I don't think it's East European, or a "walking axe". The point sticking up makes it less functional as such. Given that the closest match for the head (the combination of blade shape, round hammer head, and I think size too) is the example in Stone, I'd guess Indian. If the remounting is recent and for sale, then only the head is diagnostically useful.

(Another though was Sudanese, imitating Persian style. But I think these heads are too well-done for that. And I've not seen any Sudanese axes with round hammer heads.)

"In addition to being efficient, all pole arms were quite nice to look at." - Cherney Berg, A hideous history of weapons, Collier 1963.
View user's profile Send private message Visit poster's website
Sean Flynt
myArmoury Team


myArmoury Team

Location: Birmingham, Alabama
Joined: 21 Aug 2003
Likes: 10 pages
Reading list: 13 books

Spotlight topics: 7
Posts: 5,900

PostPosted: Tue 17 May, 2011 2:04 pm    Post subject:         Reply with quote

Shepherd's Axe! Never heard of such a thing but it illuminates the small axes sometimes shown in use by higher-status soldiers in Austrian/German painting of the late 15th and early 16th centuries. There must be a connection between those weapons and tools.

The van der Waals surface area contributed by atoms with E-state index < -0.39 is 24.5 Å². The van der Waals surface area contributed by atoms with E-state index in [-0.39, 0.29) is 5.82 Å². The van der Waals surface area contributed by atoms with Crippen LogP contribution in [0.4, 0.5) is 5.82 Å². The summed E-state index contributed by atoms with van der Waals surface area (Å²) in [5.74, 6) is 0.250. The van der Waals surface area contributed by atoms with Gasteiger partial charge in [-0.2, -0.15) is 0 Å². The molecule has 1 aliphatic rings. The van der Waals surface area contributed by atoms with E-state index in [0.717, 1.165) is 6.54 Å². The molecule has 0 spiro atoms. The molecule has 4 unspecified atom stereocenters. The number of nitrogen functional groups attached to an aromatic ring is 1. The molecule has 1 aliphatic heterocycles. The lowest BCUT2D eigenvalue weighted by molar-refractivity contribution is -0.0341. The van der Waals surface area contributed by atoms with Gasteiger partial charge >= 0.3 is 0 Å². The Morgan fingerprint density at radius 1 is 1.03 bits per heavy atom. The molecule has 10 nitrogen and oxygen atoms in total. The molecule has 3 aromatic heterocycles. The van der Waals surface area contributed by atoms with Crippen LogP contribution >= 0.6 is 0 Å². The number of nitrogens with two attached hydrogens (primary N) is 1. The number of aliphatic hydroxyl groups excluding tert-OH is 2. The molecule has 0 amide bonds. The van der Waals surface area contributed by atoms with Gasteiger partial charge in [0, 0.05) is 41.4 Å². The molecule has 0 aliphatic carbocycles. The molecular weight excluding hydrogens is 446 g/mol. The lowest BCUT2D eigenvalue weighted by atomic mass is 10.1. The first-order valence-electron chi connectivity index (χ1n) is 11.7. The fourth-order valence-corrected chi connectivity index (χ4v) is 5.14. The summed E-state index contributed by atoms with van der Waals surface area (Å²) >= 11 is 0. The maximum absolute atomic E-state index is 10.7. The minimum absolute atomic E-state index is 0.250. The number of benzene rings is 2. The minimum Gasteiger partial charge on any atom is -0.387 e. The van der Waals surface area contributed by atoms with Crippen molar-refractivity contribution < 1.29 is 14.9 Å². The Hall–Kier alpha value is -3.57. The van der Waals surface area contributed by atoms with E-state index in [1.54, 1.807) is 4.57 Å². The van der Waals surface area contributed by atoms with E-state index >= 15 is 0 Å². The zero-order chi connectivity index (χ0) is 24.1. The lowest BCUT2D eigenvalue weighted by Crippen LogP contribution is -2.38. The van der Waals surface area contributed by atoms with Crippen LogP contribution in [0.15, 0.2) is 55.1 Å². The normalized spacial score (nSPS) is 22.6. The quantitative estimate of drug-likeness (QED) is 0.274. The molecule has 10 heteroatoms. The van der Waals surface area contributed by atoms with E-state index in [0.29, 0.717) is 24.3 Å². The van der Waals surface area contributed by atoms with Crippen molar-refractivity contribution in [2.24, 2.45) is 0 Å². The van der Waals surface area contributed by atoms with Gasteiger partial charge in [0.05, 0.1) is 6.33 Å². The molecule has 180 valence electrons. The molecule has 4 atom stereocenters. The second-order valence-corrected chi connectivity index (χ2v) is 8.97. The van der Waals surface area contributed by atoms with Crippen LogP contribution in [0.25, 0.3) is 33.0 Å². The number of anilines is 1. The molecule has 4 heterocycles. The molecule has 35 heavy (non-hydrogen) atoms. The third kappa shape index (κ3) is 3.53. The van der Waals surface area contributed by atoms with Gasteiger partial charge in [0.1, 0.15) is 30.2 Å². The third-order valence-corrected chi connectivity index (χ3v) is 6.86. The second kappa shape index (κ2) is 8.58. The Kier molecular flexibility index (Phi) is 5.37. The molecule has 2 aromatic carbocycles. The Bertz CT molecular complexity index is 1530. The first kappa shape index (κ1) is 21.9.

-Sean

"Everywhere I have searched for peace and nowhere found it, except in a corner with a book"- Thomas a Kempis (d. 1471)
View user's profile Send private message Send e-mail
Simon G.




Location: Lyons, France
Joined: 02 Jun 2008

Spotlight topics: 1
Posts: 238

PostPosted: Tue 17 May, 2011 2:47 pm    Post subject:         Reply with quote

Quote:

("Tourist" doesn't mean crap, at least not always. A good reproduction of a genuine weapon can be perfectly functional, depending on metallurgy.)


Very true, I own a Tuareg knife made for the tourist trade, and its craftsmanship is not crude at all. There is a lot of tourist crap, to be sure, but there are also some items made to be sold to tourists that are worth having.
View user's profile Send private message Send e-mail
Romulus Stoica




Location: Hunedoara, Transylvania, Romania
Joined: 26 Oct 2006

Posts: 124

PostPosted: Tue 17 May, 2011 10:32 pm    Post subject:         Reply with quote

Quote:
This picture of 'Romanian Smugglers' was posted by a friend in a discussion elsewhere and we have been trying to find out if the axe in it is accurately drawn or not


This picture looks like being from late XVIII century to me so I think "Romanian Smugglers" is not an adequate term Happy. Romania, as a state, didn't exists at that time. They look like south-western transylvanian smugglers and they could be either transylvanian romanians, székelys, transylvanian magyars, or serbs/croatians. The smuggler bands were (and still are) never strictly "national" groups Big Grin ...
The small axe in the picture could be a transylvanian baltag or a hungarian / székely fokos.
View user's profile Send private message Visit poster's website
Ralph Grinly





Joined: 19 Jan 2011

Posts: 321

PostPosted: Wed 18 May, 2011 12:13 am    Post subject:         Reply with quote

There's an article on Indian/Persian Tabars in the Dec 2010/Jan 2011 issue of the english "Classical Arms and Militaria" magazine. The artlicle shows several different varieties and blade shapes- some thin bladed, some quite thick, like the photos shown. I've also got one myself - I'll try to get a photo of it and posat it shortly.